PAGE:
The potential conflicts between energy production and environmental protection have been apparent in recent energy policy debates such as the Obama administration's decision to reject a proposal to build the Keystone XL pipeline between Canada and the U.S. Additionally, the U.S. and several state governments are considering the pros and cons of "fracking" procedures to extract oil and natural gas buried deep below the ground in locations around the U.S.
Americans are currently divided as to whether energy development or environmental protection should win out, which is a shift from a decade ago when Americans more consistently came down on the side of the environment. Even so, Americans remain sensitive to the environmental impact of energy production, seeing alternative energy and energy conservation as better approaches to addressing the nation's energy problems than producing greater supplies of traditional energy like oil, coal, and gas.
Results for this Gallup poll are based on telephone interviews conducted March 7-10, 2013, with a random sample of 1,022 adults, aged 18 and older, living in all 50 U.S. states and the District of Columbia.
For results based on the total sample of national adults, one can say with 95% confidence that the margin of sampling error is ±4 percentage points.
Interviews are conducted with respondents on landline telephones and cellular phones, with interviews conducted in Spanish for respondents who are primarily Spanish-speaking. Each sample of national adults includes a minimum quota of 50% cellphone respondents and 50% landline respondents, with additional minimum quotas by region. Landline telephone numbers are chosen at random among listed telephone numbers. Cellphone numbers are selected using random digit dial methods. Landline respondents are chosen at random within each household on the basis of which member had the most recent birthday.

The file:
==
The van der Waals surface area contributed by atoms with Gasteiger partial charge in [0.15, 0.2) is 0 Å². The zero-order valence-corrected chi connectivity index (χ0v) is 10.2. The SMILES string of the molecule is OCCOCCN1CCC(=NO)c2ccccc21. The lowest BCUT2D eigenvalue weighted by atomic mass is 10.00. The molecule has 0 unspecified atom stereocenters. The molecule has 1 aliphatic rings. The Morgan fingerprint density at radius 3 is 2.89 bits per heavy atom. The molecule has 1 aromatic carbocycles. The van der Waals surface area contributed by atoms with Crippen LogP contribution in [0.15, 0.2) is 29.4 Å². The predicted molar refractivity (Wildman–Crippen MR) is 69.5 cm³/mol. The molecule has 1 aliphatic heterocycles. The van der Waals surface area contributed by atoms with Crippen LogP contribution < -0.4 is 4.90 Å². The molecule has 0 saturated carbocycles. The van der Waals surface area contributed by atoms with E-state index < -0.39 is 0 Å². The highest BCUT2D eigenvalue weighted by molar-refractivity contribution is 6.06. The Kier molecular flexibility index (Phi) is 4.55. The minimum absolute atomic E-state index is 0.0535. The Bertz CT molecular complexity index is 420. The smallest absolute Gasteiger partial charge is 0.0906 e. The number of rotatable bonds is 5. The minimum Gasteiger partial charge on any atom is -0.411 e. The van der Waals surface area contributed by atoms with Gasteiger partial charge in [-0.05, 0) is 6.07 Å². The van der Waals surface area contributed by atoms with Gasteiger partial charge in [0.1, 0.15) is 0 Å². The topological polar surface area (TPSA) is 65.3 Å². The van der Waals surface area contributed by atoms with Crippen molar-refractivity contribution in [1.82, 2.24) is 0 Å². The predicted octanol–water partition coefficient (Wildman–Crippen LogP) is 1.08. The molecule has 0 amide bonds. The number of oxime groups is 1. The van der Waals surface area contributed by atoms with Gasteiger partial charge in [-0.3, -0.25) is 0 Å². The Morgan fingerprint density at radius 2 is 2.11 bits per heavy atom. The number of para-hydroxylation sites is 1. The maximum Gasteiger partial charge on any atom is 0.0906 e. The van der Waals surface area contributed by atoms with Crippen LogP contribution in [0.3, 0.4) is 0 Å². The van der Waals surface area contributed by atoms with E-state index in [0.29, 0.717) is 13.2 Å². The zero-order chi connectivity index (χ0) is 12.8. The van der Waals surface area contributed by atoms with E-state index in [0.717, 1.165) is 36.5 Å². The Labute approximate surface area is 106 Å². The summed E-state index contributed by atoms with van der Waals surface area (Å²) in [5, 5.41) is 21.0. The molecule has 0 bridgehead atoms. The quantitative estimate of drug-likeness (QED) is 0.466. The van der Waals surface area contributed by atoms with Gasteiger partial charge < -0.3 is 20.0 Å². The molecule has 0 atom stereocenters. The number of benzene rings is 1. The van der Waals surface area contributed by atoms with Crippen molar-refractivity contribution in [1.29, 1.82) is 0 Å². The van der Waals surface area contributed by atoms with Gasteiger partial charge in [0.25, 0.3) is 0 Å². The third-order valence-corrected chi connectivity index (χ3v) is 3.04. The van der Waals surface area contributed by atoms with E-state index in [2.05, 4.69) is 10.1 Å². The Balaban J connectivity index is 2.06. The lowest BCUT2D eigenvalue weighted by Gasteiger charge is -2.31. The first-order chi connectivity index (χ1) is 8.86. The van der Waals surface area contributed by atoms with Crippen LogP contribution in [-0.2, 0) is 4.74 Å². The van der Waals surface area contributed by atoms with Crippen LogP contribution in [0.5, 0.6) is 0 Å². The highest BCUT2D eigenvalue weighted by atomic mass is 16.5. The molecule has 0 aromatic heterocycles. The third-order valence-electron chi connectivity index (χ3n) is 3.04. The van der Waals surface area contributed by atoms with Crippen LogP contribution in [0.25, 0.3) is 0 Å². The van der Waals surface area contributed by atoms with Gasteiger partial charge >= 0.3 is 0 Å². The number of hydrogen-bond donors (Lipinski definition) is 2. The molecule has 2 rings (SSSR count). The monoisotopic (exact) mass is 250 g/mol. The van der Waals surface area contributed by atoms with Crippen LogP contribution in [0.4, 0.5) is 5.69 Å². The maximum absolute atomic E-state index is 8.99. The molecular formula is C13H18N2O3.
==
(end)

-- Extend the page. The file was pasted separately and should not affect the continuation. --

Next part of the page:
Samples are weighted to correct for unequal selection probability, nonresponse, and double coverage of landline and cell users in the two sampling frames. They are also weighted to match the national demographics of gender, age, race, Hispanic ethnicity, education, region, population density, and phone status (cellphone only/landline only/both, cellphone mostly, and having an unlisted landline number). Demographic weighting targets are based on the March 2012 Current Population Survey figures for the aged 18 and older U.S. population. Phone status targets are based on the July-December 2011 National Health Interview Survey. Population density targets are based on the 2010 census. All reported margins of sampling error include the computed design effects for weighting.
In addition to sampling error, question wording and practical difficulties in conducting surveys can introduce error or bias into the findings of public opinion polls.
For more details on Gallup's polling methodology, visit www.gallup.com.